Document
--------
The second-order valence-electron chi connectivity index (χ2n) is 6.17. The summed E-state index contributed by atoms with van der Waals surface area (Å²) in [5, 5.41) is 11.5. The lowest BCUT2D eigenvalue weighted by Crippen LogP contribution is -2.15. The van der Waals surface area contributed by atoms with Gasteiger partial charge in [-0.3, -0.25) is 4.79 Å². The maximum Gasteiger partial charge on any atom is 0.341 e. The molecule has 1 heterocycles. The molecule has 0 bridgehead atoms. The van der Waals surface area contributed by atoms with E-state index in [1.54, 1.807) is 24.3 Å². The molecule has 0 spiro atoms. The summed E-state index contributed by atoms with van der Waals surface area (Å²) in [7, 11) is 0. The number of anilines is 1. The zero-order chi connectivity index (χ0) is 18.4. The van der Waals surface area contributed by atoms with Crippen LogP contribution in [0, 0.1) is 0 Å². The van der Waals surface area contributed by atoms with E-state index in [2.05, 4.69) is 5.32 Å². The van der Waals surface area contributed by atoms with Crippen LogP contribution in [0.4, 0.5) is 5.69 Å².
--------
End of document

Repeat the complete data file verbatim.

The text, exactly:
The second-order valence-electron chi connectivity index (χ2n) is 6.17. The summed E-state index contributed by atoms with van der Waals surface area (Å²) in [5, 5.41) is 11.5. The lowest BCUT2D eigenvalue weighted by Crippen LogP contribution is -2.15. The van der Waals surface area contributed by atoms with Gasteiger partial charge in [-0.3, -0.25) is 4.79 Å². The maximum Gasteiger partial charge on any atom is 0.341 e. The molecule has 1 heterocycles. The molecule has 0 bridgehead atoms. The van der Waals surface area contributed by atoms with E-state index in [1.54, 1.807) is 24.3 Å². The molecule has 0 spiro atoms. The summed E-state index contributed by atoms with van der Waals surface area (Å²) in [7, 11) is 0. The number of anilines is 1. The zero-order chi connectivity index (χ0) is 18.4. The van der Waals surface area contributed by atoms with Crippen LogP contribution in [0, 0.1) is 0 Å². The van der Waals surface area contributed by atoms with E-state index in [2.05, 4.69) is 5.32 Å². The van der Waals surface area contributed by atoms with Crippen LogP contribution in [0.4, 0.5) is 5.69 Å².